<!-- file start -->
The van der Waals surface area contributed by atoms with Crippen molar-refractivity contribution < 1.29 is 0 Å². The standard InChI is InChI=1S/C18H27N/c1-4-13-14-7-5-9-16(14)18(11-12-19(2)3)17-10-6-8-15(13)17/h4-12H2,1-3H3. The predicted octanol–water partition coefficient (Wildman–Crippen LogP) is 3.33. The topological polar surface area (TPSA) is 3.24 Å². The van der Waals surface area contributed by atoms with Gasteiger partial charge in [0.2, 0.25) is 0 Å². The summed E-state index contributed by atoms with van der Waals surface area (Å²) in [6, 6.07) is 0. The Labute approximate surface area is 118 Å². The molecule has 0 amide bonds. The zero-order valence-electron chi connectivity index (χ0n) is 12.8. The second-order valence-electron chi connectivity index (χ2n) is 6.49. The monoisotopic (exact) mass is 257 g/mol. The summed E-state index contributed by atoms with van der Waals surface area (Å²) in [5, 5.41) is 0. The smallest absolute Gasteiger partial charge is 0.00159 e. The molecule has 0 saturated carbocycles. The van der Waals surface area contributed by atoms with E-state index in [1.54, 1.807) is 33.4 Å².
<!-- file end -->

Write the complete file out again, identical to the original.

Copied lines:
The van der Waals surface area contributed by atoms with Crippen molar-refractivity contribution < 1.29 is 0 Å². The standard InChI is InChI=1S/C18H27N/c1-4-13-14-7-5-9-16(14)18(11-12-19(2)3)17-10-6-8-15(13)17/h4-12H2,1-3H3. The predicted octanol–water partition coefficient (Wildman–Crippen LogP) is 3.33. The topological polar surface area (TPSA) is 3.24 Å². The van der Waals surface area contributed by atoms with Gasteiger partial charge in [0.2, 0.25) is 0 Å². The summed E-state index contributed by atoms with van der Waals surface area (Å²) in [6, 6.07) is 0. The Labute approximate surface area is 118 Å². The molecule has 0 amide bonds. The zero-order valence-electron chi connectivity index (χ0n) is 12.8. The second-order valence-electron chi connectivity index (χ2n) is 6.49. The monoisotopic (exact) mass is 257 g/mol. The summed E-state index contributed by atoms with van der Waals surface area (Å²) in [5, 5.41) is 0. The smallest absolute Gasteiger partial charge is 0.00159 e. The molecule has 0 saturated carbocycles. The van der Waals surface area contributed by atoms with E-state index in [1.54, 1.807) is 33.4 Å².